Now I wonder why those Proto-Indo-European people who wrote the Rig Veda were so much fun. Or did they just wise up when they got to India? Who knows? Rumor has it that before they got to India, when they were still in Central Asia, their shamanistic clergy were transvestite males. In that case, the modern high clergy in the Vatican only imitate the fashion instincts of the shamans of ancient times, but not their common sense and tolerance. What a shame.

  44. jixter says:

    “This generation’s” or gay peoples’ MLK or Gandhi? The way that I see it is that that person hasn’t appeared because we haven’t needed her/him – and we haven’t needed her/him because we’ve been doing ok on our own. I’ve no idea what age you are, BeccaM, and I’m not asking, either – but from where I’m standing and looking back down the highway of life, I can see and appreciate that we’ve made (here comes a great British word!) ((((gobsmacking)))) advances in my lifetime – advances that would have been unthinkable to the 21 year old jixter who lived, a million years ago, in Provincetown, MA, the ‘gay mecca’ of ‘openness, acceptance and tolerance’.

    We’ve been blessed to have had momentary ‘spurs’ appear, from time to time, to nudge us along our way – I’m thinking of Harvey Milk, Anita Bryant, Sgt Lenny Matlovich, Martina Navratilova, Billie Jean King – and also, from a Massachusetts perspective, Elaine Nobel’s 1974 election as a State Rep

    I’m also thinking of every gay man who died from AIDS and every gay/non-gay person who rolled up their sleeves to help them.

    When and if the gay people in Georgia need an MLK of their own, they’ll call him or her up out of their collective consciousness to get their particular job done. Meanwhile, it’ll be baby steps for them, just like it was for us. It’s important, too, to keep in mind all of the silent Georgian citizens who didn’t show up to join the mob because they weren’t hateful and angry towards us.

  45. BeccaM says:

    Him, too.

  46. FLL says:

    Good question. Harvey Milk is sorely missed.

  47. karmanot says:

    Sisterhood and brother are excellent bonding principles. The problem lies with patriarchal power structures that discriminate against women and others. Priests in Russia were mostly uneducated, barbarians and Marx was correct about them. Since the breakup of the Soviet Union they are once again flourishing like mold.The liturgical music, however, is superb.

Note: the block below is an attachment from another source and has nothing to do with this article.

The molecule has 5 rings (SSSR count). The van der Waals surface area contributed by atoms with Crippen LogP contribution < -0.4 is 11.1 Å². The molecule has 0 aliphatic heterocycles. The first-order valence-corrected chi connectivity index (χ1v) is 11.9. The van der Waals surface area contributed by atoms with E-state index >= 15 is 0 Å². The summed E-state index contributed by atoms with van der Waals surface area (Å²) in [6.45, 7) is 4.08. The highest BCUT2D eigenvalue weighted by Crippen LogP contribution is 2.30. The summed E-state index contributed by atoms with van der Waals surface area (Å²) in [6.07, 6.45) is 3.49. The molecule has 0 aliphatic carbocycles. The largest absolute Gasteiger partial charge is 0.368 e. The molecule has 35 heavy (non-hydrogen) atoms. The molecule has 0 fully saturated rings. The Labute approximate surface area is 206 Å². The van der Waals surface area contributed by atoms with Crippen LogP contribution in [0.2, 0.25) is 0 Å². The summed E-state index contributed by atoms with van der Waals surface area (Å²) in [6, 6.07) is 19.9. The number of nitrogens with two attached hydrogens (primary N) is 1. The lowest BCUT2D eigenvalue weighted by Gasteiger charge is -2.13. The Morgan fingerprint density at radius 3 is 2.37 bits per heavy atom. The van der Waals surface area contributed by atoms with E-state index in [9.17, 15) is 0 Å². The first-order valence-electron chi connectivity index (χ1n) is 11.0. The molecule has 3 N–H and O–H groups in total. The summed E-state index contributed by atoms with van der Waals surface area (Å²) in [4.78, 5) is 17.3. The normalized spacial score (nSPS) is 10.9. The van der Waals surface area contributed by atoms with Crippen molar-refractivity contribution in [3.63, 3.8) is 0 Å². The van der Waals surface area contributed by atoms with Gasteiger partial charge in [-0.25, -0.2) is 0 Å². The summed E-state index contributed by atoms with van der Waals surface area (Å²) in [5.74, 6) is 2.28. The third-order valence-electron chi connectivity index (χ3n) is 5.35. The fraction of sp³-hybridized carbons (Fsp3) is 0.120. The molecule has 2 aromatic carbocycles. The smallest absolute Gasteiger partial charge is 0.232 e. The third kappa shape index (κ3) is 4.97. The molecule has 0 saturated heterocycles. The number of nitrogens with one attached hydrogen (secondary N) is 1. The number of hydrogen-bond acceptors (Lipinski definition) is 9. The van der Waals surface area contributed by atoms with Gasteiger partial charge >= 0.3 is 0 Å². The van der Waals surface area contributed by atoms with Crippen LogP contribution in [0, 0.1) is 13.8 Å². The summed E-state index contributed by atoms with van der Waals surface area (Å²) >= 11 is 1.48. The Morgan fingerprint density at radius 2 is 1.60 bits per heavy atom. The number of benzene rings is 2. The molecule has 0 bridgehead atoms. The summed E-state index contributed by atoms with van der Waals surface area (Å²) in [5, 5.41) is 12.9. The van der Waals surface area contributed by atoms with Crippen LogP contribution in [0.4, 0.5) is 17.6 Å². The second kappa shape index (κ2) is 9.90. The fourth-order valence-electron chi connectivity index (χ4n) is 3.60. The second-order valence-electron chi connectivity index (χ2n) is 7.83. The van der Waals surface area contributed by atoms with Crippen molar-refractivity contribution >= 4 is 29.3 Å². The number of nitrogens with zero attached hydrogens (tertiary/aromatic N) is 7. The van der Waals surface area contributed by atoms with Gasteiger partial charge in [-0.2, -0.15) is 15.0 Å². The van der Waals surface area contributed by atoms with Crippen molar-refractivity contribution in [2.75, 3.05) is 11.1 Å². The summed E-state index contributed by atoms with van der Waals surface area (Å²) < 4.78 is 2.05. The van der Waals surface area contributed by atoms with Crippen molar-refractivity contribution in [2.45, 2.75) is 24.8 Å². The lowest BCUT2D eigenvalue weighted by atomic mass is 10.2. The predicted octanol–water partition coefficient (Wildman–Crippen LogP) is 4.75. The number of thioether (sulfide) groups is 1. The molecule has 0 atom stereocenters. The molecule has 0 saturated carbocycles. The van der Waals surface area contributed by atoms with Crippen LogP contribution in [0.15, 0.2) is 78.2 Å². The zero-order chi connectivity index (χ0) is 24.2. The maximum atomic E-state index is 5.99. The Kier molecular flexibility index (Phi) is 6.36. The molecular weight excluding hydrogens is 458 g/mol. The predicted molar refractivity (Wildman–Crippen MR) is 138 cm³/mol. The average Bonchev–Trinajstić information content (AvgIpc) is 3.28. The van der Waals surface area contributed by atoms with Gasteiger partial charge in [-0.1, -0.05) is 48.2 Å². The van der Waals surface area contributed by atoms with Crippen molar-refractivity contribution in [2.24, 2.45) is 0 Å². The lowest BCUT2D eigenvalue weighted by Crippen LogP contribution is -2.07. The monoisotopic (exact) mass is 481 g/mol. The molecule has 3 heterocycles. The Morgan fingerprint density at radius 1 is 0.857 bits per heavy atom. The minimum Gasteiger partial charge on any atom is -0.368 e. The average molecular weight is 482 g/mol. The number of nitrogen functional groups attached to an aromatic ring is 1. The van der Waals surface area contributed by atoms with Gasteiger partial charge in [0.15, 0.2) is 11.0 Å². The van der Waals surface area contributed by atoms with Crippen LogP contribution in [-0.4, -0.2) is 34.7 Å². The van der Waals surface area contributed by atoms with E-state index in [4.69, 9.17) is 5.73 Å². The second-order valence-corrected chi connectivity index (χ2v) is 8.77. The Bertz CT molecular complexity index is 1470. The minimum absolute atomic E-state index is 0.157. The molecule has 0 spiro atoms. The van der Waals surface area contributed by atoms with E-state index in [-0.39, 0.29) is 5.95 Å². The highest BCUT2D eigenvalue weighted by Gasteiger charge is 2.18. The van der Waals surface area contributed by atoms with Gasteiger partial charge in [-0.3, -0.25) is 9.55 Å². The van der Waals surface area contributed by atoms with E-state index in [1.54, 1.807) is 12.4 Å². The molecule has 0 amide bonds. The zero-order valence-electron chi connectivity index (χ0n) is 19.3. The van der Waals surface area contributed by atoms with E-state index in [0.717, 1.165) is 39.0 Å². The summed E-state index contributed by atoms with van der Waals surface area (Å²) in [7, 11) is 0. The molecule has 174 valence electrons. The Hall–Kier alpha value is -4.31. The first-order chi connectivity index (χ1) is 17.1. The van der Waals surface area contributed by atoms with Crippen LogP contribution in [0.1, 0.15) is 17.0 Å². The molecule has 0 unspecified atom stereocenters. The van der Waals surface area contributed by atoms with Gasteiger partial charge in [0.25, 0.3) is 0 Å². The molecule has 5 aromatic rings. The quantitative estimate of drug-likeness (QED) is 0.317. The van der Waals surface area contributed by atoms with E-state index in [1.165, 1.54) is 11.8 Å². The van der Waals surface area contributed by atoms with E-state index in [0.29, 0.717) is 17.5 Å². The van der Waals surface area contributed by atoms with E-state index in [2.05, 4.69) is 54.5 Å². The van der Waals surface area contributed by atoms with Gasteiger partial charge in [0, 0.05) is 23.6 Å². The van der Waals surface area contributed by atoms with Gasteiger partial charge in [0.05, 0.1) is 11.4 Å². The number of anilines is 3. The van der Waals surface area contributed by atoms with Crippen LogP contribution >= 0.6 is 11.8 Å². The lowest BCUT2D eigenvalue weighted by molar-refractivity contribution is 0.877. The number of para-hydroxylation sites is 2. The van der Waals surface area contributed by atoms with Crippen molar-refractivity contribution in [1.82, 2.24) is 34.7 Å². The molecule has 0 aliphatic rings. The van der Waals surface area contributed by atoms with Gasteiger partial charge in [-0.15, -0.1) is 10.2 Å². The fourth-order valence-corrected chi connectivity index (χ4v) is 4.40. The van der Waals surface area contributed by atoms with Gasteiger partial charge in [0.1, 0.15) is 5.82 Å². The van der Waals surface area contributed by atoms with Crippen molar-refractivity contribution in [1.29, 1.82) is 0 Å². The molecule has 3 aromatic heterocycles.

48. BeccaM says:

    Where is this generation’s Dr. Martin Luther King Jr or Mahatma Gandhi when we desperately need one?

  49. BeccaM says:

    I have to conclude it can’t work that way because inevitably there come along those who say, “God told me to kill you, unbeliever, and my God is never wrong.”

    If we have any doubt this is how it is, we need only look at that video up there in the post.

  50. I’ve been reluctant to comment on religious matters here, partly because my own thoughts on the matter are hardly well organized, partly because I’m a little worried that if I express any sympathy even in a hypothetical way with religious belief I’ll just get myself into big trouble. But here goes anyway.

    One would think that a belief in a single Creator who is in some sense the father or mother of us all would be one of the greatest equalizing forces imaginable. Many peoples have identified themselves as united in some kind of brotherhood by more limited, humanly understandable measures–living in a particular place, speaking a particular language, claiming a common descent, other such things. But to be in a sense all brothers and sisters in the eyes of one Creator–surely that abstract idea should trump all others? Isn’t equality before God supposed to be a key unifying principle?